The Lights of Old Santa Fe

Years ago, I saw a documentary, 901: After 45 Years of Working. This documentary follows the archiving of the Eames studio, as its contents were packed for shipping to the Smithsonian, after Ray's death. It’s incredible, of course. A lifetime of collecting is carefully organized in flat files and boxes. There are flat files filled with thimbles, another drawer of round shells, another with buttons, pieces of kimono fabric, spoons, pebbles, Victorian cards, and anything else you might consider collecting. After an hour of drawers, drawers and more drawers, and boxes of stuff, I found myself getting edgy. Yes, it’s incredible, but stop the archiving, get a Hefty bag.

I bought the new Alexander Girard book by Todd Oldham and Kiera Coffee. I expected a nice comprehensive publication of Girard’s work, not another catalogue of cute Girard blocks and merchandise. And it is exactly that: smart, comprehensive, beautiful, and well printed. The book is enormous. I felt sorry for the UPS dude. It’s almost as big as the coffee table, is 672 pages, and weighs 15 pounds. It is comprehensive and spectacular.

Girard’s house in Santa Fe is overwhelming. Here, more is not enough. The colors and textures are playful and exuberant. There isn’t a detail overlooked. It gave me permission to paint a mural in the hall, or put out every Mexican and Japanese folk art item I own. Like the Eames studio, there is a lot of stuff. And when there isn’t an object, he paints the surface to invoke a landscape. I was especially interested in the mural that looks exactly like It’s a Small World. Was it zeitgeist? Did Mary Blair visit and copy him? Did he copy from Mary Blair’s drawings? Who cares? It’s extraordinary.

Images from Alexander Girard, by Todd Oldham and Keira Coffee, and the Library of Congress

From Mexico With Love

I’m one of the few people in the world that doesn’t like chocolate. I’m fine with a bite here and there, but chocolate cake just makes me sick. I don’t have any issue with others who enjoy chocolate, more power to you. It just doesn’t agree with me. I do, however, love the Mexican molinillo. In the early eighteenth century Spaniard colonists in Mexico invented this device to stir chocolate.  Before the invention of the molinillo, chocolate was made frothy by pouring it from one cup to another.  The molinillo froths the chocolate with a twisting action. The loose sections add air to the mix.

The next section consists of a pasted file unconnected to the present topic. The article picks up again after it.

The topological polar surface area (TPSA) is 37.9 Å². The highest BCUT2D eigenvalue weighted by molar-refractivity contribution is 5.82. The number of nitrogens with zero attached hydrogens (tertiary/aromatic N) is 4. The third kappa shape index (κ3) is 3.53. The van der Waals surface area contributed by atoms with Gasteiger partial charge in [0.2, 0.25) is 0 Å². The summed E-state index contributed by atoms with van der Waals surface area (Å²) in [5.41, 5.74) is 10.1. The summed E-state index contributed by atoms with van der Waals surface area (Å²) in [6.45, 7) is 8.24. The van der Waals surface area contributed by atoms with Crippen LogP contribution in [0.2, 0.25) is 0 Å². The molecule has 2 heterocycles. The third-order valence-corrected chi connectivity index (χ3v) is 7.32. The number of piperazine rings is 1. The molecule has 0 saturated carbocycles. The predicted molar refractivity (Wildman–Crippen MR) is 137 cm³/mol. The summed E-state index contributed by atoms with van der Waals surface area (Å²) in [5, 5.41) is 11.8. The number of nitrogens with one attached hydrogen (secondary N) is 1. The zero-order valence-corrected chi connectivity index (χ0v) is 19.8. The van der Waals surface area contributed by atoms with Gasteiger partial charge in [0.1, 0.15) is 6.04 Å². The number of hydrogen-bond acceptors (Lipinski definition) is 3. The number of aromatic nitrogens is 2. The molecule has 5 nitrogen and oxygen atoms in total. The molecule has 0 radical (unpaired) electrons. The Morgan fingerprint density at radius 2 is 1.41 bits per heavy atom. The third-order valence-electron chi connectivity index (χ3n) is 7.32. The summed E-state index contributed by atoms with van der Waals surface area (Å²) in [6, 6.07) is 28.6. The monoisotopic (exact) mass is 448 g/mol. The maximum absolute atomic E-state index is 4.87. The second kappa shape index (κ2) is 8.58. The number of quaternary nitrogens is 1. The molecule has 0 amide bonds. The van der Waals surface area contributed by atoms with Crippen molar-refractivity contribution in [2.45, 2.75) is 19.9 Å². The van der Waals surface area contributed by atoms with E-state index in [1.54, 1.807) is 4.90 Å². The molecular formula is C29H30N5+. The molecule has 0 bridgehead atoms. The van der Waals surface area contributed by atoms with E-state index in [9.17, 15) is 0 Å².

I don’t really care about that. I have no plans to froth chocolate any time soon. I like the molinillo because it is a beautiful sculpture. It’s an Eames chess set stool on crack, the pediments of It’s a Small World. They aren’t particularly costly, and I would suggest buying them as gifts and telling the recipient it’s a valuable piece of folk art.

Not my Nuts!

Nut Tree Dining Room, Vacaville, California

There are times in history when all elements come together at a specific place to create something remarkable. Fallingwater, the Lever House, the Kaufmann House in Palm Springs, and, yes, the Nut Tree in Vacaville, California. For most people growing up in northern California or Nevada, the Nut Tree was a ritual. Every trip we took between our ranch in the Sierras to San Francisco required a Nut Tree stop. I believe I have the Nut Tree to blame for my vocation. I was mesmerized by the packaging, signage, typography, and artwork. And I was 4. Much of the design was the creation of Don Birrell. He introduced high California modernism to the farming fields of central California. The Nut Tree had Eames chairs in the Toy Shop, and Dansk flatware in the Dining Room. The mix of folk art, hand-crafts, and minimal modernism predated Alexander Girard’s Textile & Objects shop by 8 years. There was a clear sense of joy, clarity, and quality that pervaded the atmosphere. And this was, basically, just a roadside store and restaurant, with a small local airport. If one of the tenants of modernism is to bring good design to the masses, the Nut Tree is a prime example and is long overdue for the recognition it deserves.

Sean (4) admiring letterforms on Nut Tree train
Sean (4) admiring letterforms on Nut Tree train

Nut Tree Train, Vacaville, California

Nut Tree Dining Room, Vacaville, California

The Nut Tree Shop

The Nut Tree Plaza

"Dendriform" by Jean Ray Laury at the Nut Tree, Vacaville, California, 1978
"Dendriform" by Jean Ray Laury at the Nut Tree, Vacaville, California, 1978

Charlotte Patera poster, 1975, Nut Tree

Lowell Herrero poster, 1970 at Nut Tree

Woodcarvings, Stan Dann, Nut Tree Poster 1977